Even some severely obese preteens should be considered for weight loss surgery, according to new recommendations.
The guidance issued Sunday by the American Academy of Pediatrics is based on a review of medical evidence, including several studies showing that surgery in teens can result in marked weight loss lasting at least several years, with few complications. In many cases, related health problems including diabetes and high blood pressure vanished after surgery.
While most of those studies involved teens, one included children younger than 12 and found no ill effects on growth, the policy says.
“Safe and effective is the message here,” said Dr. Sarah Armstrong, a Duke University pediatrics professor and the policy’s lead author.
Armstrong said children who have not gone through puberty may not be mature enough to understand the life-changing implications of surgery but that age alone shouldn’t rule it out. She doesn’t do surgery but works at a center that offers it; the youngest patient was 14.
It’s not a quick fix, she said. “It’s a lifelong decision with implications every single day for the rest of your life.”
Nearly 5 million U.S. children and teens are severely obese, a near doubling over 20 years. Many have already developed related health problems including diabetes, high blood pressure, sleep apnea and liver disease. But most kids don’t get obesity surgery, mainly because most public and private health insurance doesn’t cover it or they live far from surgery centers, Armstrong said. Costs can total at least $20,000.
Resistance from pediatricians is another obstacle. Many prefer “watchful waiting,” or think surgery is risky or will alter kids’ growth. Some don’t recommend surgery because they think “weight is a personal responsibility rather than a medical problem,” the new policy states.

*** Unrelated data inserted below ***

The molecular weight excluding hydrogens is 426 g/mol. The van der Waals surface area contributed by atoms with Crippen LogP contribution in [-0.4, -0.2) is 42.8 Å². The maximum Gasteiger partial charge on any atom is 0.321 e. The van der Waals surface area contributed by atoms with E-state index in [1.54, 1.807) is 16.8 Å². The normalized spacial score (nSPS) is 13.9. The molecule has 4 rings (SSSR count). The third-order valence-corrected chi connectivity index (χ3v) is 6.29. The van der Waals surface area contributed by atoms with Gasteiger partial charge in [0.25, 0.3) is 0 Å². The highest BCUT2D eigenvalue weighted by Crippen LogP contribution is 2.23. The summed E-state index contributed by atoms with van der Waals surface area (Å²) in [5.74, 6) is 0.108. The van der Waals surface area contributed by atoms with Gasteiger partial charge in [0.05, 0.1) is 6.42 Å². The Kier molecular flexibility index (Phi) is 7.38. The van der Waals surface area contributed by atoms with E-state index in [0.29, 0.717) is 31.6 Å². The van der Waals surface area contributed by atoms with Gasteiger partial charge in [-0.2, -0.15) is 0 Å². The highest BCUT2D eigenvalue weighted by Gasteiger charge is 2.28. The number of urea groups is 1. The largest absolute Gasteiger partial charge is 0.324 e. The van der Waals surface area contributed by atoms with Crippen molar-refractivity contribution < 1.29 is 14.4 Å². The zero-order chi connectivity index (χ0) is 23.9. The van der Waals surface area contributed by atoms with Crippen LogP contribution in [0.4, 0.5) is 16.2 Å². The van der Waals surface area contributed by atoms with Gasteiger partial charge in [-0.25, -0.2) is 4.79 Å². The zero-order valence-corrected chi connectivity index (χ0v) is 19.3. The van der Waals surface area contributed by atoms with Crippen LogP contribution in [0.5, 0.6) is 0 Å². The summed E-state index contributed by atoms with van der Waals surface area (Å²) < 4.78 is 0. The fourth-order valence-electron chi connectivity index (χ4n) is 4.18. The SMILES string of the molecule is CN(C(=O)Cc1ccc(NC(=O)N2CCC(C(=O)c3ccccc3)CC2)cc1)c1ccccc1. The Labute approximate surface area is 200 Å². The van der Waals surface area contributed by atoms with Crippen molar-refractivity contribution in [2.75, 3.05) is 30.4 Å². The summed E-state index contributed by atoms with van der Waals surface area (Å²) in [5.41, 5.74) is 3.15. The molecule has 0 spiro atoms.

Dr. Rebecca Carter, an assistant professor of pediatrics at the University of Maryland School of Medicine, said the new recommendations give pediatricians better guidance about which patients should be referred and evaluated.
Recent data show that pediatric obesity surgery rates have tripled in almost 20 years but still average fewer than 2,000 operations each year.
The academy’s recommendation say children and teens are generally eligible for surgery if their body mass index is 40 or higher, or at least 35 if they have related major health problems. These criteria may vary by gender and age, Armstrong said. They are similar to criteria for surgeons from the American Society for Metabolic and Bariatric Surgery. A BMI of 30 and above is considered obese.
Faith Newsome was a typical patient. At 5 feet, 8 inches and 273 pounds, her BMI was almost 42 and she had high blood pressure and prediabetes when she had gastric bypass surgery at Duke at age 16. After about a year, she had shed 100 pounds and those health problems disappeared. She slimmed down enough to become active in sports, shop for prom dresses and gain a better self-image. But to avoid malnutrition she takes vitamins, must eat small meals and gets sick if she eats foods high in fat or sugar. Her BMI, at just under 30, puts her in the overweight range.
Now 21 and a senior at the University of North Carolina in Chapel Hill, Newsome is quick to answer whether she has regrets.
“Never,” she said. “Teens should be able to discuss every option with their doctors, and surgery should be one of those options.”
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